Striated myocyte structural integrity: Automated analysis of sarcomeric z-discs

  • Tessa Altair Morris
  • Jasmine Naik
  • Kirby Sinclair Fibben
  • Xiangduo Kong
  • Tohru Kiyono
  • Kyoko Yokomori
  • Anna Grosberg


As sarcomeres produce the force necessary for contraction, assessment of sarcomere order is paramount in evaluation of cardiac and skeletal myocytes. The uniaxial force produced by sarcomeres is ideally perpendicular to their z-lines, which couple parallel myofibrils and give cardiac and skeletal myocytes their distinct striated appearance. Accordingly, sarcomere structure is often evaluated by staining for z-line proteins such as α-actinin. However, due to limitations of current analysis methods, which require manual or semi-manual handling of images, the mechanism by which sarcomere and by extension z-line architecture can impact contraction and which characteristics of z-line architecture should be used to assess striated myocytes has not been fully explored. Challenges such as isolating z-lines from regions of off-target staining that occur along immature stress fibers and cell boundaries and choosing metrics to summarize overall z-line architecture have gone largely unaddressed in previous work. While an expert can qualitatively appraise tissues, these challenges leave researchers without robust, repeatable tools to assess z-line architecture across different labs and experiments. Additionally, the criteria used by experts to evaluate sarcomeric architecture have not been well-defined. We address these challenges by providing metrics that summarize different aspects of z-line architecture that correspond to expert tissue quality assessment and demonstrate their efficacy through an examination of engineered tissues and single cells. In doing so, we have elucidated a mechanism by which highly elongated cardiomyocytes become inefficient at producing force. Unlike previous manual or semi-manual methods, characterization of z-line architecture using the metrics discussed and implemented in this work can quantitatively evaluate engineered tissues and contribute to a robust understanding of the development and mechanics of striated muscles.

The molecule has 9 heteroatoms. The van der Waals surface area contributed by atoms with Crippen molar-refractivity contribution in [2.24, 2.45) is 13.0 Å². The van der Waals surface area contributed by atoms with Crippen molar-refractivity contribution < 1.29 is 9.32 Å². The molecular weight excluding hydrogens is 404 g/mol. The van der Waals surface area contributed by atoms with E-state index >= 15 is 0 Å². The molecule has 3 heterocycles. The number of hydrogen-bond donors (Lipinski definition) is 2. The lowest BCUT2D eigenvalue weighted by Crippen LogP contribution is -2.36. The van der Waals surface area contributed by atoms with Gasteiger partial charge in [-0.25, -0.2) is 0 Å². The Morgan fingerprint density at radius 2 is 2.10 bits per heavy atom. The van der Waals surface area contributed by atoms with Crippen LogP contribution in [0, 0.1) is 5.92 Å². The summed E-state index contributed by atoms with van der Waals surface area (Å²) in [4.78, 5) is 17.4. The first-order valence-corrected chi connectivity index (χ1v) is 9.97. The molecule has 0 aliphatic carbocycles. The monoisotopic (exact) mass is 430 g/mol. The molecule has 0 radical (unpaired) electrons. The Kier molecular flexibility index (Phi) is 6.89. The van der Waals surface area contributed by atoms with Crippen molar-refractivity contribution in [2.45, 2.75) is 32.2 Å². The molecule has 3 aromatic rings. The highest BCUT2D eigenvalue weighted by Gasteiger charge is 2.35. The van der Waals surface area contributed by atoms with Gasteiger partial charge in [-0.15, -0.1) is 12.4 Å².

“… large cover glass (Brain Research Laboratories, Newton, MA) was cleaned by sonicating, then spin coated with 10:1 Polydimethylsiloxane…”

Original Article